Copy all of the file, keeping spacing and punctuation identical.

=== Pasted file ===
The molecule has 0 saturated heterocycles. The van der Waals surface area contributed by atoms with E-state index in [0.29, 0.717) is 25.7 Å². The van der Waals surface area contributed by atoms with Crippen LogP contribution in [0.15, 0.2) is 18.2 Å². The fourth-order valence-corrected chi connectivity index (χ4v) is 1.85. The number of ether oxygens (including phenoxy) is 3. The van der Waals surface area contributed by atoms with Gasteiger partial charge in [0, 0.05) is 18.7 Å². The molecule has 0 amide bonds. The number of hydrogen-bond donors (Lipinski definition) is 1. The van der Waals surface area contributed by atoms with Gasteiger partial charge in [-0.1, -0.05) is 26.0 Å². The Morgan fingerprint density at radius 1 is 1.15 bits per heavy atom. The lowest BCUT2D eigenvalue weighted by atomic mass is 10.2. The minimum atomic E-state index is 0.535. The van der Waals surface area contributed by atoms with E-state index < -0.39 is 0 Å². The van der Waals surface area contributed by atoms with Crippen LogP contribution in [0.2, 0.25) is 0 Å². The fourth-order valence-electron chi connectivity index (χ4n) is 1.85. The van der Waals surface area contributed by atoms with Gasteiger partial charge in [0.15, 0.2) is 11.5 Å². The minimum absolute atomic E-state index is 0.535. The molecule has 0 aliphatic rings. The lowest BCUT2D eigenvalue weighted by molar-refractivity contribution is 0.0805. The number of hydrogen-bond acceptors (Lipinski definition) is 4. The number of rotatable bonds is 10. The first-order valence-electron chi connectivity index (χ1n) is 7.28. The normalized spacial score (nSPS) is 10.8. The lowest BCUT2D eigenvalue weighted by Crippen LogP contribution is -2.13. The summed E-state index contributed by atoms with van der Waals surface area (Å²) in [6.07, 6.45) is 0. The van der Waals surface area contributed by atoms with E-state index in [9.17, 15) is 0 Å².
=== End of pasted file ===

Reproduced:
The molecule has 0 saturated heterocycles. The van der Waals surface area contributed by atoms with E-state index in [0.29, 0.717) is 25.7 Å². The van der Waals surface area contributed by atoms with Crippen LogP contribution in [0.15, 0.2) is 18.2 Å². The fourth-order valence-corrected chi connectivity index (χ4v) is 1.85. The number of ether oxygens (including phenoxy) is 3. The van der Waals surface area contributed by atoms with Gasteiger partial charge in [0, 0.05) is 18.7 Å². The molecule has 0 amide bonds. The number of hydrogen-bond donors (Lipinski definition) is 1. The van der Waals surface area contributed by atoms with Gasteiger partial charge in [-0.1, -0.05) is 26.0 Å². The Morgan fingerprint density at radius 1 is 1.15 bits per heavy atom. The lowest BCUT2D eigenvalue weighted by atomic mass is 10.2. The minimum atomic E-state index is 0.535. The van der Waals surface area contributed by atoms with E-state index < -0.39 is 0 Å². The van der Waals surface area contributed by atoms with Crippen LogP contribution in [0.2, 0.25) is 0 Å². The fourth-order valence-electron chi connectivity index (χ4n) is 1.85. The van der Waals surface area contributed by atoms with Gasteiger partial charge in [0.15, 0.2) is 11.5 Å². The minimum absolute atomic E-state index is 0.535. The molecule has 0 aliphatic rings. The lowest BCUT2D eigenvalue weighted by molar-refractivity contribution is 0.0805. The number of hydrogen-bond acceptors (Lipinski definition) is 4. The number of rotatable bonds is 10. The first-order valence-electron chi connectivity index (χ1n) is 7.28. The normalized spacial score (nSPS) is 10.8. The lowest BCUT2D eigenvalue weighted by Crippen LogP contribution is -2.13. The summed E-state index contributed by atoms with van der Waals surface area (Å²) in [6.07, 6.45) is 0. The van der Waals surface area contributed by atoms with E-state index in [9.17, 15) is 0 Å².